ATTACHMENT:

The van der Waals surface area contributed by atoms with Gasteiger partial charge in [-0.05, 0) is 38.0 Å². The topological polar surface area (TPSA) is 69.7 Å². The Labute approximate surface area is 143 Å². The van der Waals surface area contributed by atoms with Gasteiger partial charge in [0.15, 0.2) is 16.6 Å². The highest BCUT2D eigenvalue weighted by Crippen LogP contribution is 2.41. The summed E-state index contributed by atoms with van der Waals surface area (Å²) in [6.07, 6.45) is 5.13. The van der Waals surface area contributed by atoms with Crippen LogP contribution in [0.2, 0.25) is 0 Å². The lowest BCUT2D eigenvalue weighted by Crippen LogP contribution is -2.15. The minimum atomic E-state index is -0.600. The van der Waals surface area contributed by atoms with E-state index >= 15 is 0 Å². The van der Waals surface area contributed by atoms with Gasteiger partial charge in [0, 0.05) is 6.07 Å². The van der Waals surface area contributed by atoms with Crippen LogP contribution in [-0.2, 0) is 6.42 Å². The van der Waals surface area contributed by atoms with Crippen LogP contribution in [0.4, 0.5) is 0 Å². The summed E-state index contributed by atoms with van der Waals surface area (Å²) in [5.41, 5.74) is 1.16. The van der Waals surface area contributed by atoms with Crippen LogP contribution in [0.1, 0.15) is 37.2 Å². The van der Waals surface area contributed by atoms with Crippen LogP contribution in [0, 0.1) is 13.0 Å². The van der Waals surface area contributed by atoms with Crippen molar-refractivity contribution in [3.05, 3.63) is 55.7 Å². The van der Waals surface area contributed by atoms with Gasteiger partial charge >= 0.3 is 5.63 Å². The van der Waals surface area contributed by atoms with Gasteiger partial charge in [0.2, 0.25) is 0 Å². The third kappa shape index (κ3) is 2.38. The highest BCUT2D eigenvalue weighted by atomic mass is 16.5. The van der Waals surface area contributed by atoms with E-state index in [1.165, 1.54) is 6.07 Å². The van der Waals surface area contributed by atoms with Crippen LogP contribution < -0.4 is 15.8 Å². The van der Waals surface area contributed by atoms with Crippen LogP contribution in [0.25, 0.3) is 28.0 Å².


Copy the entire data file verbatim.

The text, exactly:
The van der Waals surface area contributed by atoms with Gasteiger partial charge in [-0.05, 0) is 38.0 Å². The topological polar surface area (TPSA) is 69.7 Å². The Labute approximate surface area is 143 Å². The van der Waals surface area contributed by atoms with Gasteiger partial charge in [0.15, 0.2) is 16.6 Å². The highest BCUT2D eigenvalue weighted by Crippen LogP contribution is 2.41. The summed E-state index contributed by atoms with van der Waals surface area (Å²) in [6.07, 6.45) is 5.13. The van der Waals surface area contributed by atoms with Crippen LogP contribution in [0.2, 0.25) is 0 Å². The lowest BCUT2D eigenvalue weighted by Crippen LogP contribution is -2.15. The minimum atomic E-state index is -0.600. The van der Waals surface area contributed by atoms with E-state index >= 15 is 0 Å². The van der Waals surface area contributed by atoms with Gasteiger partial charge in [0, 0.05) is 6.07 Å². The van der Waals surface area contributed by atoms with Crippen LogP contribution in [-0.2, 0) is 6.42 Å². The van der Waals surface area contributed by atoms with Crippen LogP contribution in [0.4, 0.5) is 0 Å². The summed E-state index contributed by atoms with van der Waals surface area (Å²) in [5.41, 5.74) is 1.16. The van der Waals surface area contributed by atoms with Crippen LogP contribution in [0.1, 0.15) is 37.2 Å². The van der Waals surface area contributed by atoms with Crippen LogP contribution in [0, 0.1) is 13.0 Å². The van der Waals surface area contributed by atoms with Crippen molar-refractivity contribution in [3.05, 3.63) is 55.7 Å². The van der Waals surface area contributed by atoms with Gasteiger partial charge >= 0.3 is 5.63 Å². The van der Waals surface area contributed by atoms with Gasteiger partial charge in [0.2, 0.25) is 0 Å². The third kappa shape index (κ3) is 2.38. The highest BCUT2D eigenvalue weighted by atomic mass is 16.5. The van der Waals surface area contributed by atoms with E-state index in [1.165, 1.54) is 6.07 Å². The van der Waals surface area contributed by atoms with Crippen LogP contribution < -0.4 is 15.8 Å². The van der Waals surface area contributed by atoms with Crippen LogP contribution in [0.25, 0.3) is 28.0 Å².